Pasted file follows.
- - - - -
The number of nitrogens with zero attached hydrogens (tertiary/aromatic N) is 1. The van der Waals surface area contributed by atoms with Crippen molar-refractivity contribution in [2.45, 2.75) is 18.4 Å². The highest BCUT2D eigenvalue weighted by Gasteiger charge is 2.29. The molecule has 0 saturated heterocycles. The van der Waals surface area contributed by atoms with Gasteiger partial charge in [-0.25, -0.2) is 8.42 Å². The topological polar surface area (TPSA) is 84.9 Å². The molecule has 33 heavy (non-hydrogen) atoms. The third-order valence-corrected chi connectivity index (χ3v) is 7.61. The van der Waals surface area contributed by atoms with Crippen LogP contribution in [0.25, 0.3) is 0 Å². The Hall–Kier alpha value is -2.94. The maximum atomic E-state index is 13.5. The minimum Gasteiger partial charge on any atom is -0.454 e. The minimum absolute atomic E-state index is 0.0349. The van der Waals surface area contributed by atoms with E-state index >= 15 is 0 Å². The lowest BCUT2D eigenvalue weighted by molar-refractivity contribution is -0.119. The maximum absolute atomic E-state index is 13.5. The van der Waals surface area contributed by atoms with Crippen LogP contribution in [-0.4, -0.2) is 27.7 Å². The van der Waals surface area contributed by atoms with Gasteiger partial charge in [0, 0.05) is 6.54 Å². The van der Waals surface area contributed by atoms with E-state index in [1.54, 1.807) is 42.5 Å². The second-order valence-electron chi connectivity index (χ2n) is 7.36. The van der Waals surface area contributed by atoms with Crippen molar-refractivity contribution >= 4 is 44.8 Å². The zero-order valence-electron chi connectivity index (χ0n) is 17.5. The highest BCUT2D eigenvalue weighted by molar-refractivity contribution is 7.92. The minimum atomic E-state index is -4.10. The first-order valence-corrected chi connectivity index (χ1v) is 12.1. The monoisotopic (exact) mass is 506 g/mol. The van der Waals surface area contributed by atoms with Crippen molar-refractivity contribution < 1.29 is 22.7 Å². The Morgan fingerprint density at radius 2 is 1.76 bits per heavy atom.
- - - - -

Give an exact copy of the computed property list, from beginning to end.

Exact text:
The number of nitrogens with zero attached hydrogens (tertiary/aromatic N) is 1. The van der Waals surface area contributed by atoms with Crippen molar-refractivity contribution in [2.45, 2.75) is 18.4 Å². The highest BCUT2D eigenvalue weighted by Gasteiger charge is 2.29. The molecule has 0 saturated heterocycles. The van der Waals surface area contributed by atoms with Gasteiger partial charge in [-0.25, -0.2) is 8.42 Å². The topological polar surface area (TPSA) is 84.9 Å². The molecule has 33 heavy (non-hydrogen) atoms. The third-order valence-corrected chi connectivity index (χ3v) is 7.61. The van der Waals surface area contributed by atoms with Crippen LogP contribution in [0.25, 0.3) is 0 Å². The Hall–Kier alpha value is -2.94. The maximum atomic E-state index is 13.5. The minimum Gasteiger partial charge on any atom is -0.454 e. The minimum absolute atomic E-state index is 0.0349. The van der Waals surface area contributed by atoms with E-state index >= 15 is 0 Å². The lowest BCUT2D eigenvalue weighted by molar-refractivity contribution is -0.119. The maximum absolute atomic E-state index is 13.5. The van der Waals surface area contributed by atoms with Crippen LogP contribution in [-0.4, -0.2) is 27.7 Å². The van der Waals surface area contributed by atoms with Gasteiger partial charge in [0, 0.05) is 6.54 Å². The van der Waals surface area contributed by atoms with E-state index in [1.54, 1.807) is 42.5 Å². The second-order valence-electron chi connectivity index (χ2n) is 7.36. The van der Waals surface area contributed by atoms with Crippen molar-refractivity contribution >= 4 is 44.8 Å². The zero-order valence-electron chi connectivity index (χ0n) is 17.5. The highest BCUT2D eigenvalue weighted by molar-refractivity contribution is 7.92. The minimum atomic E-state index is -4.10. The first-order valence-corrected chi connectivity index (χ1v) is 12.1. The monoisotopic (exact) mass is 506 g/mol. The van der Waals surface area contributed by atoms with Crippen molar-refractivity contribution < 1.29 is 22.7 Å². The Morgan fingerprint density at radius 2 is 1.76 bits per heavy atom.